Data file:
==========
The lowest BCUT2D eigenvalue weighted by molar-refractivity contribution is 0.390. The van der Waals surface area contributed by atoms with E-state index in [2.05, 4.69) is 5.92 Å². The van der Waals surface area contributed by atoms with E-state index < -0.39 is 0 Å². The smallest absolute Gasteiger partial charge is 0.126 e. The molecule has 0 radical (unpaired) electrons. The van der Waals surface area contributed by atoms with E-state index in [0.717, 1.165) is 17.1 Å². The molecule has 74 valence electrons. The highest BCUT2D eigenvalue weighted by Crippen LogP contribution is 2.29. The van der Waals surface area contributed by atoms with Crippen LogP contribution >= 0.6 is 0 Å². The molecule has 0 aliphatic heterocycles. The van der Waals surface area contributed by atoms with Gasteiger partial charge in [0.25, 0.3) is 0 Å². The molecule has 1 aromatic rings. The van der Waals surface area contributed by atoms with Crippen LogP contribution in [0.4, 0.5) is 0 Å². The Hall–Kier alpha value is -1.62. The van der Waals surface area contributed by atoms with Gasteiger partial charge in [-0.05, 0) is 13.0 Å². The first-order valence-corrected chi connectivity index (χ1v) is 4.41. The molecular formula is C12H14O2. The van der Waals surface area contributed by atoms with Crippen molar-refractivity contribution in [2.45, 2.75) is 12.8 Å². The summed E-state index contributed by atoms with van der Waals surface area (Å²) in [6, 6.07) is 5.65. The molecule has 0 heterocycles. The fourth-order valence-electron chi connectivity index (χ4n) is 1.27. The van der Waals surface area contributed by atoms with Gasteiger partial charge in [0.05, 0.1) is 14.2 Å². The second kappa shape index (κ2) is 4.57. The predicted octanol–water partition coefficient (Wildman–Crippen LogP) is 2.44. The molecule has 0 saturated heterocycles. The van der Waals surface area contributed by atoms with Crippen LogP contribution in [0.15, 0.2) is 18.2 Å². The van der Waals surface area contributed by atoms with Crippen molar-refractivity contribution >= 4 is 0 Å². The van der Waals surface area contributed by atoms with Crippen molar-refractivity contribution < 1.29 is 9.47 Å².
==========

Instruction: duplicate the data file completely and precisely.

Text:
The lowest BCUT2D eigenvalue weighted by molar-refractivity contribution is 0.390. The van der Waals surface area contributed by atoms with E-state index in [2.05, 4.69) is 5.92 Å². The van der Waals surface area contributed by atoms with E-state index < -0.39 is 0 Å². The smallest absolute Gasteiger partial charge is 0.126 e. The molecule has 0 radical (unpaired) electrons. The van der Waals surface area contributed by atoms with E-state index in [0.717, 1.165) is 17.1 Å². The molecule has 74 valence electrons. The highest BCUT2D eigenvalue weighted by Crippen LogP contribution is 2.29. The van der Waals surface area contributed by atoms with Crippen LogP contribution >= 0.6 is 0 Å². The molecule has 0 aliphatic heterocycles. The van der Waals surface area contributed by atoms with Gasteiger partial charge in [0.25, 0.3) is 0 Å². The molecule has 1 aromatic rings. The van der Waals surface area contributed by atoms with Crippen LogP contribution in [0.4, 0.5) is 0 Å². The Hall–Kier alpha value is -1.62. The van der Waals surface area contributed by atoms with Gasteiger partial charge in [-0.05, 0) is 13.0 Å². The first-order valence-corrected chi connectivity index (χ1v) is 4.41. The molecular formula is C12H14O2. The van der Waals surface area contributed by atoms with Crippen molar-refractivity contribution in [2.45, 2.75) is 12.8 Å². The summed E-state index contributed by atoms with van der Waals surface area (Å²) in [6, 6.07) is 5.65. The molecule has 0 heterocycles. The fourth-order valence-electron chi connectivity index (χ4n) is 1.27. The van der Waals surface area contributed by atoms with Gasteiger partial charge in [0.05, 0.1) is 14.2 Å². The second kappa shape index (κ2) is 4.57. The predicted octanol–water partition coefficient (Wildman–Crippen LogP) is 2.44. The molecule has 0 saturated heterocycles. The van der Waals surface area contributed by atoms with Crippen LogP contribution in [0.15, 0.2) is 18.2 Å². The van der Waals surface area contributed by atoms with Crippen molar-refractivity contribution >= 4 is 0 Å². The van der Waals surface area contributed by atoms with Crippen molar-refractivity contribution < 1.29 is 9.47 Å².